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NDRC official: China faces "great pressure" in meeting 2015 emissions target

English.news.cn   2011-11-11 13:16:53 FeedbackPrintRSS

NANCHANG, Nov. 11 (Xinhua) -- China is facing great pressure in trying to meet its emission reduction target by 2015, as the country is still rapidly industrializing, a senior government official said Friday.

The State Council, or China's Cabinet, on Wednesday approved a plan to reduce carbon dioxide emissions by 17 percent per unit of China's gross domestic product (GDP) until 2015. The plan also maps out precise emission indicators for local governments.

The goal was proposed in the 12th Five-Year Program (2011-2015) approved by Chinese legislators in March, which also included a 16 percent cut in energy use per unit of GDP and a goal of lifting non-fossil-fuel energy usage to 11.4 percent of the country's total energy consumption from the current 8.6 percent.

"China is under great pressure to achieve these targets by 2015," Gao Shixian, assistant director-general of the energy research institute under the National Development and Reform Commission, said at the sidelines of an international investment promotion forum held in Nanchang, the capital of east China's Jiangxi province.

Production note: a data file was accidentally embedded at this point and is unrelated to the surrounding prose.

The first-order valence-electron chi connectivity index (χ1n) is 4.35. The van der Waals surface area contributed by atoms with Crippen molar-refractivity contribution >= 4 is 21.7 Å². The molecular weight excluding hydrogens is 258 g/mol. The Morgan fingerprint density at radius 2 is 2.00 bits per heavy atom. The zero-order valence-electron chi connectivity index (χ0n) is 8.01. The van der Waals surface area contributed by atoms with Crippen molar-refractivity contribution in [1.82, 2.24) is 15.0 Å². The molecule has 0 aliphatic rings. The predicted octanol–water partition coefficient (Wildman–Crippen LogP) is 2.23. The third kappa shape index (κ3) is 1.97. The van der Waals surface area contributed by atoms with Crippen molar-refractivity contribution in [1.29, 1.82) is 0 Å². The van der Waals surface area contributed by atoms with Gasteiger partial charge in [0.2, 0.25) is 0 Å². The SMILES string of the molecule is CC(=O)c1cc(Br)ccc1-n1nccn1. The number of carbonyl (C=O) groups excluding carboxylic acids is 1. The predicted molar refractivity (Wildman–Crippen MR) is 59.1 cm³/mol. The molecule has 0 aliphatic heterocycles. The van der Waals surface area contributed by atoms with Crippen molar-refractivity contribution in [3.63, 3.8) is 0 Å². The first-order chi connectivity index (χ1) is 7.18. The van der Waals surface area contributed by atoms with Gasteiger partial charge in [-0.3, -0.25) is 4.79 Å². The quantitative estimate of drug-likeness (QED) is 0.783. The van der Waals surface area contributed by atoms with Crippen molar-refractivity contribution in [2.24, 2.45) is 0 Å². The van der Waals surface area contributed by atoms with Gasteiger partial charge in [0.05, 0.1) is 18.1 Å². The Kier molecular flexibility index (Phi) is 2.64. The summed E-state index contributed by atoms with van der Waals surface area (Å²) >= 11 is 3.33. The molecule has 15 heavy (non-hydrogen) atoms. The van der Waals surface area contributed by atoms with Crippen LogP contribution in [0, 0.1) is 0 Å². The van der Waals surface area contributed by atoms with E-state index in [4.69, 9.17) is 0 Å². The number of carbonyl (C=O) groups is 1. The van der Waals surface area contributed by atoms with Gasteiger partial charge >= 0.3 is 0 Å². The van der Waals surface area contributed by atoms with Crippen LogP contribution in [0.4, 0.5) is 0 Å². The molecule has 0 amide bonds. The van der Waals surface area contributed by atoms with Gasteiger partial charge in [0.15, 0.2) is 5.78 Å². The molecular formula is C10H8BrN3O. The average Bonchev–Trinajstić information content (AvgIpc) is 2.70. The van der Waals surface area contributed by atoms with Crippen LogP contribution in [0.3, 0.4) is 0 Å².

He said China will need to maintain relatively rapid economic growth in the next few years, which will require massive energy consumption. Moreover, China's rapid industrialization and urbanization require the support of heavy industries and energy-consuming products like cement and steel, he said.

"Maintaining rapid growth creates huge pressure for the government's efforts to save energy and cut emissions," he said.

Gao said China's goal of boosting non-fossil-fuel energy usage will also create challenges for meeting the emissions target.

In spite of the bumpy road ahead, China will "take multiple measures and spare no effort to meet its targets," Gao said, adding that the government is working on a plan to put a cap on total energy consumption.

Other efforts will include boosting strategic industries, promoting low-carbon construction projects and investigating the possibility of creating a carbon emissions trading market, he said.

Editor: Wang Guanqun
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